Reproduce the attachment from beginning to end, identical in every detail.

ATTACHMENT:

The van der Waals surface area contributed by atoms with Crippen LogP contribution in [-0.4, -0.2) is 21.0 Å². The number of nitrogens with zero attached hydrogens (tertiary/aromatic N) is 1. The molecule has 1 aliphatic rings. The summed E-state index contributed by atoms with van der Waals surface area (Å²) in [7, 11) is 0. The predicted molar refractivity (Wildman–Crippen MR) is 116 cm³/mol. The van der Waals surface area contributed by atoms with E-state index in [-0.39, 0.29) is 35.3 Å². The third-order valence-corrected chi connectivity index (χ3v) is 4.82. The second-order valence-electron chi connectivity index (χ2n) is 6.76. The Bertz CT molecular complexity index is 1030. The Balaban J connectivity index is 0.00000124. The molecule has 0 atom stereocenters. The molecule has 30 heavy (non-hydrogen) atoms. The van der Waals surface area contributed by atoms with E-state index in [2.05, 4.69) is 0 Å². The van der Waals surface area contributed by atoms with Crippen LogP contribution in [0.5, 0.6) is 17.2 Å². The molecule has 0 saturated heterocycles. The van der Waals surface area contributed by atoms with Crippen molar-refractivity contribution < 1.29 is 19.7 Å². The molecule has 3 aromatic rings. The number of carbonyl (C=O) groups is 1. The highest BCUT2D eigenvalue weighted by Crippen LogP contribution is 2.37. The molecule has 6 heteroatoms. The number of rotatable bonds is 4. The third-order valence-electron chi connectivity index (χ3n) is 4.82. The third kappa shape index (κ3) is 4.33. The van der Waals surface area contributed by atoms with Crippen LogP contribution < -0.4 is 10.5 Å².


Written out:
The van der Waals surface area contributed by atoms with Crippen LogP contribution in [-0.4, -0.2) is 21.0 Å². The number of nitrogens with zero attached hydrogens (tertiary/aromatic N) is 1. The molecule has 1 aliphatic rings. The summed E-state index contributed by atoms with van der Waals surface area (Å²) in [7, 11) is 0. The predicted molar refractivity (Wildman–Crippen MR) is 116 cm³/mol. The van der Waals surface area contributed by atoms with E-state index in [-0.39, 0.29) is 35.3 Å². The third-order valence-corrected chi connectivity index (χ3v) is 4.82. The second-order valence-electron chi connectivity index (χ2n) is 6.76. The Bertz CT molecular complexity index is 1030. The Balaban J connectivity index is 0.00000124. The molecule has 0 atom stereocenters. The molecule has 30 heavy (non-hydrogen) atoms. The van der Waals surface area contributed by atoms with E-state index in [2.05, 4.69) is 0 Å². The van der Waals surface area contributed by atoms with Crippen LogP contribution in [0.5, 0.6) is 17.2 Å². The molecule has 0 saturated heterocycles. The van der Waals surface area contributed by atoms with Crippen molar-refractivity contribution < 1.29 is 19.7 Å². The molecule has 3 aromatic rings. The number of carbonyl (C=O) groups is 1. The highest BCUT2D eigenvalue weighted by Crippen LogP contribution is 2.37. The molecule has 6 heteroatoms. The number of rotatable bonds is 4. The third-order valence-electron chi connectivity index (χ3n) is 4.82. The third kappa shape index (κ3) is 4.33. The van der Waals surface area contributed by atoms with Crippen LogP contribution < -0.4 is 10.5 Å².